Published on in Vol 7, No 10 (2019): October

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Electronic Health Interventions to Improve Adherence to Antiretroviral Therapy in People Living With HIV: Systematic Review and Meta-Analysis

Electronic Health Interventions to Improve Adherence to Antiretroviral Therapy in People Living With HIV: Systematic Review and Meta-Analysis

Electronic Health Interventions to Improve Adherence to Antiretroviral Therapy in People Living With HIV: Systematic Review and Meta-Analysis

Authors of this article:

Ziqi Wang1 Author Orcid Image ;   Yaxin Zhu1 Author Orcid Image ;   Liyuan Cui2 Author Orcid Image ;   Bo Qu1 Author Orcid Image


1School of Public Health, China Medical University, Shenyang, China

2School of Medical Informatics, China Medical University, Shenyang, China

Corresponding Author:

Bo Qu, MD, PhD

School of Public Health

China Medical University

77 Puhe Road

Shenyang North New Area

Shenyang, 110122


Phone: 86 18900910198


Background: Electronic health (eHealth) is increasingly used for self-management and service delivery of HIV-related diseases. With the publication of studies increasingly focusing on antiretroviral therapy (ART) adherence, this makes it possible to quantitatively and systematically assess the effectiveness and feasibility of eHealth interventions.

Objective: The purpose of this review was to explore the effectiveness of eHealth interventions on improving ART adherence in people living with HIV. The effects of different intervention characteristics, participant characteristics, and study characteristics were also assessed.

Methods: We systematically searched MEDLINE (via PubMed), EMBASE, the Cochrane Central Register of Controlled Trials, and 3 conference abstract databases using search terms related to HIV, ART, adherence, and eHealth interventions. We independently screened the studies, extracted the data, and assessed the study quality and then compared the information in pairs. Articles published in English that used randomized controlled trials to assess eHealth interventions to improve ART adherence of people living with HIV were identified. We extracted the data including study characteristics, participant characteristics, intervention characteristics, and outcome measures. The Cochrane risk-of-bias tool was used to assess the risk of bias and study overall quality. Odds ratios, Cohen d, and their 95% CIs were estimated using random-effects models. We also performed multiple subgroup analyses and sensitivity analyses to define any sources of heterogeneity.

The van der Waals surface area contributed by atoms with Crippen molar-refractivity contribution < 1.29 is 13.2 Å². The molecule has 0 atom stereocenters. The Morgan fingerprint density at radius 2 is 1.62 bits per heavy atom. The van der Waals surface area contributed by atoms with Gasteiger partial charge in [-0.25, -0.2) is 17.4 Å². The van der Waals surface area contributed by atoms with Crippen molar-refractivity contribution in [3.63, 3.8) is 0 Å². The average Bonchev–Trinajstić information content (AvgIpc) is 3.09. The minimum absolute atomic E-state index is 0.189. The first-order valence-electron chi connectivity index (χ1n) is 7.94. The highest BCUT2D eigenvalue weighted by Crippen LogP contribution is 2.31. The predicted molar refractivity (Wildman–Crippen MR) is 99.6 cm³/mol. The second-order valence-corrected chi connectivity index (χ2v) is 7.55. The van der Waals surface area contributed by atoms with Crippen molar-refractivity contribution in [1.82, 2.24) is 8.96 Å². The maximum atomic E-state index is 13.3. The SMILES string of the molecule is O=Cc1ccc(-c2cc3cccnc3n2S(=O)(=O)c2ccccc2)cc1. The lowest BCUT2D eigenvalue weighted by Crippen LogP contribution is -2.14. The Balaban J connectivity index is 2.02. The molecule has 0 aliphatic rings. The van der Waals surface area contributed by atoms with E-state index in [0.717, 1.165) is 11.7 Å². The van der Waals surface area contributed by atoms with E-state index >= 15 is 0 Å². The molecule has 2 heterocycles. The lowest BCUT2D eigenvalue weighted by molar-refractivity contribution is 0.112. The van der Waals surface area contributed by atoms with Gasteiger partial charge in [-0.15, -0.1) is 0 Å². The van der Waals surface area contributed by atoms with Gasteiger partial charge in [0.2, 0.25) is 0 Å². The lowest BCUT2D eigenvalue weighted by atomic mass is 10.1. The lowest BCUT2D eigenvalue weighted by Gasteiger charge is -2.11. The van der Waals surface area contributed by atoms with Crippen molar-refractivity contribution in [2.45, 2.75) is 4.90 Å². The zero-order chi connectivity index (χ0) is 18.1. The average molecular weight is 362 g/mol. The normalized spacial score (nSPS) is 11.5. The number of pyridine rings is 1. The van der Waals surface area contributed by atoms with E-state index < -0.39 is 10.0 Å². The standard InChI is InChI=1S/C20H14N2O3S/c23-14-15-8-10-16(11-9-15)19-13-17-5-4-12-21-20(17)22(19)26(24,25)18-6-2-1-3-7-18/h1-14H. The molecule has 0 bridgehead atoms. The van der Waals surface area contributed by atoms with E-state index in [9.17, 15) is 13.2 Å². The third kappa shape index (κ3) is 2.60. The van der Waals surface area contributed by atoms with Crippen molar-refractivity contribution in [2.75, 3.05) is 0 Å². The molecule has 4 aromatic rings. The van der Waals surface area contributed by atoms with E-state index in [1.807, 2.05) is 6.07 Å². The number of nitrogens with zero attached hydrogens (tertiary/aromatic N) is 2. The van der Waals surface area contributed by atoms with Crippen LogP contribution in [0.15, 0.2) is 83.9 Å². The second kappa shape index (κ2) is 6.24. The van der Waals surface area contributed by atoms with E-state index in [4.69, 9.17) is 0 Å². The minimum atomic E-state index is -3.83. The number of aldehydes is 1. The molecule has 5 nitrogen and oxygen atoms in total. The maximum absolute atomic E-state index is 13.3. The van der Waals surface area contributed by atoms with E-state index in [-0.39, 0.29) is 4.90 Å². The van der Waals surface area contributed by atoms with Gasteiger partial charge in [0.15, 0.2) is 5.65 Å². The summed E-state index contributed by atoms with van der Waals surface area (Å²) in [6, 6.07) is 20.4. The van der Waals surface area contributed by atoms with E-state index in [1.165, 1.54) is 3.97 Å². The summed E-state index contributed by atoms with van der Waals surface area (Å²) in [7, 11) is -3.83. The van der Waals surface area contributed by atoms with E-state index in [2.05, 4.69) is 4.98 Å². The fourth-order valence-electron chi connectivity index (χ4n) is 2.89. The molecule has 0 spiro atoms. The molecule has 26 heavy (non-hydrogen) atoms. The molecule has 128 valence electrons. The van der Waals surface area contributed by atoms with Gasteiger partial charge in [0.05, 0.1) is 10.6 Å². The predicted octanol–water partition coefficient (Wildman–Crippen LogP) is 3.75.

Results: Among 3941 articles identified, a total of 19 studies (including 21 trials) met the inclusion criteria. We found 8 trials from high-income countries and 13 trials from low- and middle-income countries. Furthermore, at baseline, the health status of participants in 14 trials was healthy. Of the trials included, 7 of 21 used personality content, 12 of 21 used a 2-way communication strategy, and 7 of 21 used medical content. In the pooled analysis of 3937 participants (mean age: 35 years; 47.16%, 1857/3937 females), eHealth interventions significantly improved the ART adherence of people living with HIV (pooled Cohen d=0.25; 95% CI 0.05 to 0.46; P=.01). The interventions were also correlated with improved biochemical outcomes reported by 11 trials (pooled Cohen d=0.25; 95% CI 0.11 to 0.38; P<.001). The effect was sensitive to sample size (Q=5.56; P=.02) and study duration (Q=8.89; P=.003), but it could not be explained by other moderators. The primary meta-analysis result was stable in the 3 sensitivity analyses.

Conclusions: Some of the eHealth interventions may be used as an effective method to increase the ART adherence of people living with HIV. Considering that most of the trials included a small sample size and were conducted for a short duration, these results should be interpreted with caution. Future studies need to determine the features of eHealth interventions to better improve ART adherence along with long-term effectiveness of interventions, effectiveness of real-time adherence monitoring, enhancement of study design, and influences on biochemical outcomes.

JMIR Mhealth Uhealth 2019;7(10):e14404